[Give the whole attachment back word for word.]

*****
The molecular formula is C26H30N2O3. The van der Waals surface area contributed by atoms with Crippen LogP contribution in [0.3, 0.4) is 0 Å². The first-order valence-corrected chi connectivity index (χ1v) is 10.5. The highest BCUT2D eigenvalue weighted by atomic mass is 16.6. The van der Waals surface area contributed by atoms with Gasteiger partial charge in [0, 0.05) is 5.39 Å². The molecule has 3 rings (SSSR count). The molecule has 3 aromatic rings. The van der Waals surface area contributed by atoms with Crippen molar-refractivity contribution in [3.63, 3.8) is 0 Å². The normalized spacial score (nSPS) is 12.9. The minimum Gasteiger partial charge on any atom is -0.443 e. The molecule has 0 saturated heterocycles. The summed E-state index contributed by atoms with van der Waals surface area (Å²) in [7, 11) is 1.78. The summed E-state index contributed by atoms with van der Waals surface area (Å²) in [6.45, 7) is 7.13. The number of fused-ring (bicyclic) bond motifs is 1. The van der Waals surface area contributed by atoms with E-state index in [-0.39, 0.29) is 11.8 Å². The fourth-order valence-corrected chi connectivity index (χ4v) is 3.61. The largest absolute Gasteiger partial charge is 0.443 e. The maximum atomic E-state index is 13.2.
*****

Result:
The molecular formula is C26H30N2O3. The van der Waals surface area contributed by atoms with Crippen LogP contribution in [0.3, 0.4) is 0 Å². The first-order valence-corrected chi connectivity index (χ1v) is 10.5. The highest BCUT2D eigenvalue weighted by atomic mass is 16.6. The van der Waals surface area contributed by atoms with Gasteiger partial charge in [0, 0.05) is 5.39 Å². The molecule has 3 rings (SSSR count). The molecule has 3 aromatic rings. The van der Waals surface area contributed by atoms with Crippen molar-refractivity contribution in [3.63, 3.8) is 0 Å². The normalized spacial score (nSPS) is 12.9. The minimum Gasteiger partial charge on any atom is -0.443 e. The molecule has 0 saturated heterocycles. The summed E-state index contributed by atoms with van der Waals surface area (Å²) in [7, 11) is 1.78. The summed E-state index contributed by atoms with van der Waals surface area (Å²) in [6.45, 7) is 7.13. The number of fused-ring (bicyclic) bond motifs is 1. The van der Waals surface area contributed by atoms with E-state index in [-0.39, 0.29) is 11.8 Å². The fourth-order valence-corrected chi connectivity index (χ4v) is 3.61. The largest absolute Gasteiger partial charge is 0.443 e. The maximum atomic E-state index is 13.2.